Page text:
To the untrained eye, any dish that’s labelled ‘rojak’ looks like a hot mess.
The smorgasbord of fruits and vegetables in Chinese rojak, for instance, is made to look even less “gram-worthy” with a coating of peanuts, prawn paste and tamarind sauce. If you’d like to check out some of the best places in town to have them, we’ve rounded up eight spots for you here.
Today, however, we’re spotlighting the deep-fried goodness that is Indian rojak, also known as Mamak Rojak.
An experience in itself, customers are first invited to take their pick from the vibrant display of ingredients at the stall, ranging from assorted cucur (fritters) and potatoes to cuttlefish, eggs, tofu and fishcake. Here, everything you choose is sent to sizzle in a wok of hot oil, then roughly chopped up.
The result is a plate of brown, yellow, and orange, interspersed with a scattering of green chillies, cucumber and raw onions. Here, take any one of the crispy one-bite pieces and dip lavishly into the sauce provided and you’ll get an explosion of textures and flavours and textures all at once.
If you’re already hungry like us, read on for our best picks of the best Indian rojak in Singapore.
(Hero and featured image credit: @sonqsg via Instagram)
This story was first published on Lifestyle Asia Singapore
6 places for the best Indian rojak in Singapore:
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Abdhus Salam took over his father’s legacy since 1994 and hasn’t looked back since. The overwhelming medley of ingredients here can be daunting during the decision-making process, but don’t fret. Favourites here include the umami-laden prawn fritter, coconut fritter, beef lung, and the lentil fritters.
(Image credit: @nomwithsean via Instagram)
For the uninitiated, the stall at Waterloo St was originally named Siraj Indian Food, but has since been renamed to Sabeena Indian Food. Today, Sabeena Indian Food is run by the sister of Siraj Indian Food’s stall owner. Besides the consistently delicious array of ingredients, many come back again for the hospitable and friendly service from the staff here.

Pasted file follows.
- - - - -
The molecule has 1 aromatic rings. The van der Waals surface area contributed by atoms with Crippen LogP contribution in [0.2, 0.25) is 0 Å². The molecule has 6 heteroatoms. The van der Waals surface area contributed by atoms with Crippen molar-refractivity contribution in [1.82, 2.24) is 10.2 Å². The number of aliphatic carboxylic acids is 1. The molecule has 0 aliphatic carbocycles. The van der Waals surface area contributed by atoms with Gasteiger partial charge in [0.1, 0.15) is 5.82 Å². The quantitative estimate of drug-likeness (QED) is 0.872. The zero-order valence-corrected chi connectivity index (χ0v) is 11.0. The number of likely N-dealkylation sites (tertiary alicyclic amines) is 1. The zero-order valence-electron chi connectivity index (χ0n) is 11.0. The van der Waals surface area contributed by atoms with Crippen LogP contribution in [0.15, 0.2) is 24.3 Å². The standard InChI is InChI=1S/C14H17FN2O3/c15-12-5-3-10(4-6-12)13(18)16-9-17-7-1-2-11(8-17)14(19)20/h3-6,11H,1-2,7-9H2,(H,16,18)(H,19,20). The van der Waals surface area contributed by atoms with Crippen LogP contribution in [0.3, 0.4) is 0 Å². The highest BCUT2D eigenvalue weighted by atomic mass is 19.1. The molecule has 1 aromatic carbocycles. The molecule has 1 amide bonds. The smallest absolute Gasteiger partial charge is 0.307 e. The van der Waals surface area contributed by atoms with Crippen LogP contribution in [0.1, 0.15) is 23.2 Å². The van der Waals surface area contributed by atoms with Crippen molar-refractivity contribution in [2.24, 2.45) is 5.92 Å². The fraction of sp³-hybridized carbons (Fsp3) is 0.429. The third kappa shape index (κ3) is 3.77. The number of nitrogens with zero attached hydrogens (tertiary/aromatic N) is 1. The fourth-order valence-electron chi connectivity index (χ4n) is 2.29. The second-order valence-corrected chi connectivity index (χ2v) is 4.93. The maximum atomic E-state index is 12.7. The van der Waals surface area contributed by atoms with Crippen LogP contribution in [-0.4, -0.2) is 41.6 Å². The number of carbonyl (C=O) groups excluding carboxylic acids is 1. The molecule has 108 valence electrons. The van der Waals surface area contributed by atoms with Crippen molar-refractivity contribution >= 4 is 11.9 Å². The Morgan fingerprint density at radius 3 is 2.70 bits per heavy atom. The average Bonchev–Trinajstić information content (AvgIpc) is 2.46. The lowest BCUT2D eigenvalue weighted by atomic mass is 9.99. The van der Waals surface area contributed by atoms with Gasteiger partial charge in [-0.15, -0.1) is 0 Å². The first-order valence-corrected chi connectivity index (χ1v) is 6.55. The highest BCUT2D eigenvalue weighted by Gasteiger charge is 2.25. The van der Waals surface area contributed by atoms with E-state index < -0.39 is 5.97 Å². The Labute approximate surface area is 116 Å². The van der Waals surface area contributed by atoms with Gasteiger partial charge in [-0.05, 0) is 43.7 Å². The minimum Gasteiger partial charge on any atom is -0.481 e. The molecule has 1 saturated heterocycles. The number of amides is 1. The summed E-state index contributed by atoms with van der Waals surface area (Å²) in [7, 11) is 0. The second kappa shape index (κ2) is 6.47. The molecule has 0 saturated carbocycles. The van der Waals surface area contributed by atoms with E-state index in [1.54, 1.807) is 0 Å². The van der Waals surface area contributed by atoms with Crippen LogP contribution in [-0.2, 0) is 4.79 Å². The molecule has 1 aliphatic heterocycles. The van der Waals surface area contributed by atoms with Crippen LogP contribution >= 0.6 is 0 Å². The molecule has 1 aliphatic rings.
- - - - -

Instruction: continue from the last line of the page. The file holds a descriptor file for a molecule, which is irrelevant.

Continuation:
(Image credit: @jamietan04 via Instagram)
A dazzling exhibition awaits you here at Al Mahboob Rojak. What sets them apart from most places is the fact that they have a standalone bistro of their own, complete with air-conditioning to help diners beat the heat. The sauce here leans a little sweeter, with a gentle heat that cuts through any potential greasiness from the fried fritters.
(Image credit: @ashwin_naicker via Instagram)
Third generation owner Mohd Hafiz starts his day early at Haji Johan Indian Muslim Food (Temasek Indian Rojak). At 2am, he begins his preparations for the stall with a closely followed recipe that’s been passed down by his grandfather. While the battered potatoes, tempeh, and innards are crowd favourites, be sure to also order the cuttlefish and prawn fritters as well. From his hypnotising cutting process to the addictive 11-ingredient sauce, Haji Johan Indian Muslim Food (Temasek Indian Rojak) a must-visit for any Indian rojak fan.
(Image credit: @felie_lim via Instagram)
There isn’t just one famous Indian rojak stall at Ayer Rajah Food Centre, there’s two. Apart from Abdhus Salam Rojak, diners can also choose to dine from Habib’s Rojak here. Habib’s Rojak also prides itself with three different types of prawn fritters, and diners are welcomed to top up the perfectly sweet and savoury sauce for free.
(Image credit: @dorimingo813 via Instagram)
We love the fritters at Adam’s Indian Rojak because while they’re filling enough for a meal on its own, the dough is fluffy and light. The flavourful coconut fritters are a winner in our books, and we also enjoy the homemade thick, peanut-laden sauce that comes with the dish too.
(Image credit: @jrojakoffav via Instagram)